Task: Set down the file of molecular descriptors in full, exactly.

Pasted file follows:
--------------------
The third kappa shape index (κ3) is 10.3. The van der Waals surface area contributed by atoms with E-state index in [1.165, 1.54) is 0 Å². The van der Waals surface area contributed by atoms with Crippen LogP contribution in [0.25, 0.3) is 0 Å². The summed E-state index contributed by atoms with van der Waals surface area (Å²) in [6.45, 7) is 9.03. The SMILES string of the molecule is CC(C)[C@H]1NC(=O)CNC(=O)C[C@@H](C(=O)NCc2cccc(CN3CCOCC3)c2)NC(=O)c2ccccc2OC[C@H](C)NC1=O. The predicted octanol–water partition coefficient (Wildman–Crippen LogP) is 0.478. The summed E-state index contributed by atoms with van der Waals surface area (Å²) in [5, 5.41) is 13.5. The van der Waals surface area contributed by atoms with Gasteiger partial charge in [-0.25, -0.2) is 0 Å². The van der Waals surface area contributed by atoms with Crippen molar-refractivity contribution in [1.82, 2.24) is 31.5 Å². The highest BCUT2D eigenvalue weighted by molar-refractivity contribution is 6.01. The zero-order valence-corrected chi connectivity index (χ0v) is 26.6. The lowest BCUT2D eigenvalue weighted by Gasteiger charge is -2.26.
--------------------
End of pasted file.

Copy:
The third kappa shape index (κ3) is 10.3. The van der Waals surface area contributed by atoms with E-state index in [1.165, 1.54) is 0 Å². The van der Waals surface area contributed by atoms with Crippen LogP contribution in [0.25, 0.3) is 0 Å². The summed E-state index contributed by atoms with van der Waals surface area (Å²) in [6.45, 7) is 9.03. The SMILES string of the molecule is CC(C)[C@H]1NC(=O)CNC(=O)C[C@@H](C(=O)NCc2cccc(CN3CCOCC3)c2)NC(=O)c2ccccc2OC[C@H](C)NC1=O. The predicted octanol–water partition coefficient (Wildman–Crippen LogP) is 0.478. The summed E-state index contributed by atoms with van der Waals surface area (Å²) in [5, 5.41) is 13.5. The van der Waals surface area contributed by atoms with Gasteiger partial charge in [-0.25, -0.2) is 0 Å². The van der Waals surface area contributed by atoms with Crippen molar-refractivity contribution in [1.82, 2.24) is 31.5 Å². The highest BCUT2D eigenvalue weighted by molar-refractivity contribution is 6.01. The zero-order valence-corrected chi connectivity index (χ0v) is 26.6. The lowest BCUT2D eigenvalue weighted by Gasteiger charge is -2.26.